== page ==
Recently my banking establishment, which shall remain nameless, introduced an advertising campaign proclaiming that it is a "curious bank." That's curious to me.
First of all, I am very happy with my bank and have no intent to switch...they are convenient and pleasant and, when I was 20, gave me my first car loan when a now-defunct bank named "Provident" wouldn't. I'm a loyal customer. But I have to scratch my head sometimes about my "curious" bank!
It began several years ago, when this bank started closing their traditional, Indiana-limestone, pillared, "bank-looking" banks in favor of banks that look more like "houses." Frankly, I like old-style banks (see St. Bernard) with tall ceilings, brass teller windows, marble floors, mahogany desks and an air of quiet mustiness. I like a big, thick bank vault door with lots of brass. I want my money, what little I have, to be safe and secure and happy. If I want someone else to keep my money in a "house," I might as well keep it in my own house. There's nothing intimidating about a "house." I want intimidating and impenetrable.
Another vent, (and I've been saving these up by the way) a few years ago my curious bank decided to switch its colors and logo from "red, black and white" to "blue and green" because, apparently, some consultant felt that blue and green are "softer" and "friendlier." Consultants, by the way, are largely fools and are the bane of not only the banking industry but also radio and television, but I digress. In addition to laughing at the supposed pent up demand of those potential customers wanting a soft and friendly bank, I balked loudly at the expense of changing every sign, replacing every ATM machine, substituting every ATM card, etc, etc., because of the previously mentioned "consultant" who thought it was a good idea. Red, to me, means "STOP!" As in, if you're thinking about robbing this bank, you'd better STOP and go somewhere else, you criminal creep!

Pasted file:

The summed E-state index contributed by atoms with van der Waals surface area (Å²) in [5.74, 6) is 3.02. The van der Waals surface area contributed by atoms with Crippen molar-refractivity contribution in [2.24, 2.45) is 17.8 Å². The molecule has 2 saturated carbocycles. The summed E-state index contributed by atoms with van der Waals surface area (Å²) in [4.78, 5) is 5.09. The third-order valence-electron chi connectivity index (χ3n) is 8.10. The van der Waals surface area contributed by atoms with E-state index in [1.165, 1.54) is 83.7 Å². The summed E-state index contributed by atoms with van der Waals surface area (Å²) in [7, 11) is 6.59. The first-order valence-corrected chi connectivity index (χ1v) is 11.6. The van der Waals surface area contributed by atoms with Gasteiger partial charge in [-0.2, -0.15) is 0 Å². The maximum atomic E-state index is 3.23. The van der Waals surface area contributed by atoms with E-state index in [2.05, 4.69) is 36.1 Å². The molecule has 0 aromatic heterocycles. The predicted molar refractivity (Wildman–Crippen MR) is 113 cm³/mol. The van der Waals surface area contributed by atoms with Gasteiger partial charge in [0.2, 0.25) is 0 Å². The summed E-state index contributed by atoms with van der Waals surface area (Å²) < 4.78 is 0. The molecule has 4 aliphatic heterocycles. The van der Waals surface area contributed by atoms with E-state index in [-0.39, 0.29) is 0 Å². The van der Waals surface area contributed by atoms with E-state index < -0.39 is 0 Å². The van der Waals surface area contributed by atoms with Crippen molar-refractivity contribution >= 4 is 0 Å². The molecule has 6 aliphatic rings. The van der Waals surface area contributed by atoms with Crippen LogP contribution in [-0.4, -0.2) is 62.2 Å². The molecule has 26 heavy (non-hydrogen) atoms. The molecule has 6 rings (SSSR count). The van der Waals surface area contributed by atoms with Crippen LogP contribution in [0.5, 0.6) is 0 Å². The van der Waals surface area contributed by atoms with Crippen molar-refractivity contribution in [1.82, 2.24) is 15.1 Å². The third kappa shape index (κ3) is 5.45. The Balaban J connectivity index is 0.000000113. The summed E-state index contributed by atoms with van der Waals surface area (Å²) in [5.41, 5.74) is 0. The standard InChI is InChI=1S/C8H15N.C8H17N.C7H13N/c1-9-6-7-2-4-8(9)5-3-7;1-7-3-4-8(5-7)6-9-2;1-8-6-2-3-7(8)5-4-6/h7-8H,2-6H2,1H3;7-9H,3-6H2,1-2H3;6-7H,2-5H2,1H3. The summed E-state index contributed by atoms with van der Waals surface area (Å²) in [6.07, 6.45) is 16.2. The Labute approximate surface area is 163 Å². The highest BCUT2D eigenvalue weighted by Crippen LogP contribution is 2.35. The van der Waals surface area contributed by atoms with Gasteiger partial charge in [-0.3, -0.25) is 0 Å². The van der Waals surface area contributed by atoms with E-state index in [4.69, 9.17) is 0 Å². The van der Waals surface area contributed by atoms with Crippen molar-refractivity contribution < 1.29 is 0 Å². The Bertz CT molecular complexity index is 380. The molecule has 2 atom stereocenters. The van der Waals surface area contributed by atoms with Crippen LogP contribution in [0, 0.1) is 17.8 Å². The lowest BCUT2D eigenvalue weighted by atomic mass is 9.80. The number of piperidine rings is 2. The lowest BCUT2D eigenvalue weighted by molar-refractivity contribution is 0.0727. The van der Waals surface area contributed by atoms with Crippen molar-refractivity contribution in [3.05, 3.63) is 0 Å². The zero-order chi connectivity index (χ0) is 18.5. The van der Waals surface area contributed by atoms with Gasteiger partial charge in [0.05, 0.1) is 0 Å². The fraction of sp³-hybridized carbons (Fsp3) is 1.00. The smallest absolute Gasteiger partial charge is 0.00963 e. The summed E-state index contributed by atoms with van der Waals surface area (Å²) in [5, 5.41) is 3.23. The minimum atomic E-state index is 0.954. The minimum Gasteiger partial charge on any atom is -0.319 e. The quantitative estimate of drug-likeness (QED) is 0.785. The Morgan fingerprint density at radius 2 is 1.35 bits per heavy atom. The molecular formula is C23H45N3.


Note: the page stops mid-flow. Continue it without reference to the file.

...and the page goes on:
Consultants do that, of course. They are paid to make changes, no matter how poorly thought out. If they fail to make a change, they are not paid, so consultants are anti-status quo. Ranking only slightly ahead of lawyers and insurance companies, consultants have an inane talent toward reckless decisions and unnecessary expenses because they are great salespeople. They "sell" themselves as being some sort of authority on some subject, even though they might have never had much real-life or work experience themselves.
Which brings be back to my "curious" bank. Somewhere is a young 23-year old from XYZ Ad Agency, wearing an ill-fitting suit and requiring someone to help him tie his tie, who made a presentation in a dark-paneled boardroom about how a major banking company should buy into his idea about being a "curious" bank. He was paid handsomely for his young wisdom by several senior 27-year old executives, who mainly acquired their positions because they attained an MBA degree and, thanks to attrition, some 62-year old retired, opening their executive position. But, ah youth! Think a little harder, my young friend! Follow me, here...When I think of someone who is "curious," I think of someone who is "uncertain"...who is "learning" and who would like to "experiment" with my savings. As in, "hmmm, I wonder what would happen if I invested our profits in mocha frappe futures?" I don't want "cute inquisitiveness" in my bank...for my kitten maybe, my black lab, yes, but not my bank. I want a slogan like, "we want your money and we promise to lock it away and keep it very, very safe in our vault-like, solid bank, made of thick Indiana limestone and sporting very sturdy brass teller cages so you'll know that your money is safe and secure with us and will be there when you need it!"
And I want it painted red and white and black in bold, unfriendly letters. 30.